Yes. To decrease visibility of interference pattern you need some environment, which can be a detector or something else.

10. Mar 3, 2016

### A. Neumaier

Knowing which path gives information about the momentum in the direction of the path and about the position in two orthogonal directions orthogonal to it. Thus it gives only partial position information.

11. Mar 3, 2016

### Feeble Wonk

Could you please expand on this?

12. Mar 3, 2016

### Demystifier

For internal decoherence (in a somewhat different context) see
http://lanl.arxiv.org/abs/1406.3221 [Eur. J. Phys. 36 (2015) 045003]
and references therein.

13. Mar 3, 2016

### Feeble Wonk

Thank you. Most of the math is over my head, but the discussion and conclusion summary is excellent.

14. Mar 3, 2016

### naima

In the case of a Stern Gerlach device, I see several steps in the decoherence;
1) the degrees of freedom of the electron (spin, position) and those of the magnetic field interact and decoherence occurs. What does this "occurs" mean?
We can have at any time t many copies of the electron prepared in the same state (mixed here). We can measure say their Wigner function. It needs that they interact with macroscopic apparatus to get an image. Varying t, we see how the Wigner function and decoherence evolve.
This leads to the second point.
But before measuring the state with a macroscopic device we cannot say that decoherence completely occured. It has nothing to do to the remaining presence of little off diagonal terms. It is still possible to erase what was done. the two output beams of the SG can be the inputs of a beam merger whose output is the initial electron's state.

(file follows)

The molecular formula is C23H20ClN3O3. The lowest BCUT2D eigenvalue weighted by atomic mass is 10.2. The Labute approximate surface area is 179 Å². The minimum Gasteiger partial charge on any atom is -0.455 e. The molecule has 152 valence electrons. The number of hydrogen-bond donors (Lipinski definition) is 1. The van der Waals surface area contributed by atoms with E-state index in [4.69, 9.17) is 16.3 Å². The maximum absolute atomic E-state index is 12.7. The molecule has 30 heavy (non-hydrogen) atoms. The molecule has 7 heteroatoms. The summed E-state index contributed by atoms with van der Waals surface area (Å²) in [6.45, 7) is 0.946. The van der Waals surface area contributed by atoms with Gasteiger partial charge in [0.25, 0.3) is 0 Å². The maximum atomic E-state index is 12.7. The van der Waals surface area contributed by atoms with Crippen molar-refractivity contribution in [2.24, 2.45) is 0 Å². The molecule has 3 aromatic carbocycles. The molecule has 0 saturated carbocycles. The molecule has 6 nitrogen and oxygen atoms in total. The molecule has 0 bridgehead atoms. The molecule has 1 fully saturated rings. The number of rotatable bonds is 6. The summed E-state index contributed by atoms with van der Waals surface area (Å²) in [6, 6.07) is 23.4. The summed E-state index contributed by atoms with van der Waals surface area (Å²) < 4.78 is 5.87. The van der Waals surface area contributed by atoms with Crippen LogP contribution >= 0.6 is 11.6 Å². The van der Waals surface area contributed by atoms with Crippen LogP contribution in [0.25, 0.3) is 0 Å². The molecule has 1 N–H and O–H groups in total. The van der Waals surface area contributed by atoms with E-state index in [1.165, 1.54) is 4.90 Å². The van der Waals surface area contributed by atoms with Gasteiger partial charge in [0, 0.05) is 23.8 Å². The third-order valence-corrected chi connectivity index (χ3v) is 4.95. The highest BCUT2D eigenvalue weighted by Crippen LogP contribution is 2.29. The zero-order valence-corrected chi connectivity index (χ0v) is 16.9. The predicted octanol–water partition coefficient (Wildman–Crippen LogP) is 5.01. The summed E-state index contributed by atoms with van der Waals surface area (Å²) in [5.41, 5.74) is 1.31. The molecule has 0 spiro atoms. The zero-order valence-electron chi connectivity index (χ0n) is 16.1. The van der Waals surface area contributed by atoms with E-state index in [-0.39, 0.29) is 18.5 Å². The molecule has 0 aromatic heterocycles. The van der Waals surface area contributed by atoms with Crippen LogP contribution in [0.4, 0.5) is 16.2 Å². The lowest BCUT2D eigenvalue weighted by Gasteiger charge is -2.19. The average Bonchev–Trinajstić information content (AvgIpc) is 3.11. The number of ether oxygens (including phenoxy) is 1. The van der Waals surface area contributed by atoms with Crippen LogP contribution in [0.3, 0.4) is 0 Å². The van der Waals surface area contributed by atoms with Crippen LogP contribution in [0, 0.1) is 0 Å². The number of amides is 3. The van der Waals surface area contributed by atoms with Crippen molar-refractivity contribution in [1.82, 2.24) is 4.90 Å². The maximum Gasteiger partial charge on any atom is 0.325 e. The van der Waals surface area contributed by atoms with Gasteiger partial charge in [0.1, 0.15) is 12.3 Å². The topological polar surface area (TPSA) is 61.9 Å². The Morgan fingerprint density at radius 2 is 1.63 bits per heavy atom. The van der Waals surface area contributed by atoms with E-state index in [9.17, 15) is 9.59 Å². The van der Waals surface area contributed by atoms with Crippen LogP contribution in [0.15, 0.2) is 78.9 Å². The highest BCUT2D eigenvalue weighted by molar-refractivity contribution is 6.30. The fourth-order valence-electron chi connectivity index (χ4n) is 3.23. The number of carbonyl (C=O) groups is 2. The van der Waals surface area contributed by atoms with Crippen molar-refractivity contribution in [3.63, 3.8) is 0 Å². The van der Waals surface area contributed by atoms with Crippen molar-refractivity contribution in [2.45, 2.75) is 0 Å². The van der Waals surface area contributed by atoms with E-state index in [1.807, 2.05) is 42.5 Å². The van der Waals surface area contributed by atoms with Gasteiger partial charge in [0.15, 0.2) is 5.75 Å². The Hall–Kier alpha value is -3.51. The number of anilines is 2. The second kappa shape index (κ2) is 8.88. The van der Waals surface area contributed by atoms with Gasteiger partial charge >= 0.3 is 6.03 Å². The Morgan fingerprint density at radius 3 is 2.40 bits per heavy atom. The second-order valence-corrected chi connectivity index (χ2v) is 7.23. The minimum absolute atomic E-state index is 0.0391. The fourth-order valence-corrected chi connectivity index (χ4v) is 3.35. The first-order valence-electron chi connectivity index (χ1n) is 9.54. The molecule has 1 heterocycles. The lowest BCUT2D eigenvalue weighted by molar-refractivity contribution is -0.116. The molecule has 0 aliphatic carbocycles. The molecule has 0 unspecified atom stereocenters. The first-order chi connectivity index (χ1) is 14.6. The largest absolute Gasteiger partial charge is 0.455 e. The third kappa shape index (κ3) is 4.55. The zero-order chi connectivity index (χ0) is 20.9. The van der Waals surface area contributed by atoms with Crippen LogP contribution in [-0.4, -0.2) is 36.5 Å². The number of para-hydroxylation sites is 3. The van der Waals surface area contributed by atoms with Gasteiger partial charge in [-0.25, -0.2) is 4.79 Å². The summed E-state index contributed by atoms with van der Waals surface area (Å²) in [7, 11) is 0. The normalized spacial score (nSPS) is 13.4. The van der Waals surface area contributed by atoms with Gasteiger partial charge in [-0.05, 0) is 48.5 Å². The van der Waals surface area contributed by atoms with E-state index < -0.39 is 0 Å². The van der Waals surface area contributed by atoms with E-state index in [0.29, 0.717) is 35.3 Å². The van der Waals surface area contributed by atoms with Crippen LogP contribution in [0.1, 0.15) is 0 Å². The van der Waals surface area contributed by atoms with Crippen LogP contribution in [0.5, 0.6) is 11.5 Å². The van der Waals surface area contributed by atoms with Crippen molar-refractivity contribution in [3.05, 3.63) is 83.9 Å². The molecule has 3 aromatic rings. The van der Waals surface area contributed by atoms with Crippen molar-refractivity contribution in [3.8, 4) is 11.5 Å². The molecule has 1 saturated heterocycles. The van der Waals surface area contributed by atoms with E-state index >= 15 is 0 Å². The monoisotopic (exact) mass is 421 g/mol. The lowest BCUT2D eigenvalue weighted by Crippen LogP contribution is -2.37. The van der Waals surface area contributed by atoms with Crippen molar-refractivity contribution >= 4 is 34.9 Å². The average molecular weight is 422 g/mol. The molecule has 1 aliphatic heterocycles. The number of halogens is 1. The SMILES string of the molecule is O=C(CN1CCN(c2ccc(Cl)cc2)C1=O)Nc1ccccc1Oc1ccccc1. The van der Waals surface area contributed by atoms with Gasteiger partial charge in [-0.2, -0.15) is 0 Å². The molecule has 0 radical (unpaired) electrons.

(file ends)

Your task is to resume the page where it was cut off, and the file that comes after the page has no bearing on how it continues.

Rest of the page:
Things are reversible.
2) registration of the decoherence.
It is what happened when we measured the Wigner function. It is different from a screen in front of the SG. We get here a macroscopic spot which gives the value of spin measurement. In one case we measure the density matrix and in the other the spin. In both cases there is irreversibility.
This scheme can easily understood in the case of an emitted witness photon. Is it the same when the atom absorbs the photon? What is then the environment?

15. Mar 3, 2016

### Demystifier

How do you know that absorption of the photon by the atom has occured? Before detecting the absorption by a macroscopic device, you cannot know that. So this is where environment is in the case of absorption.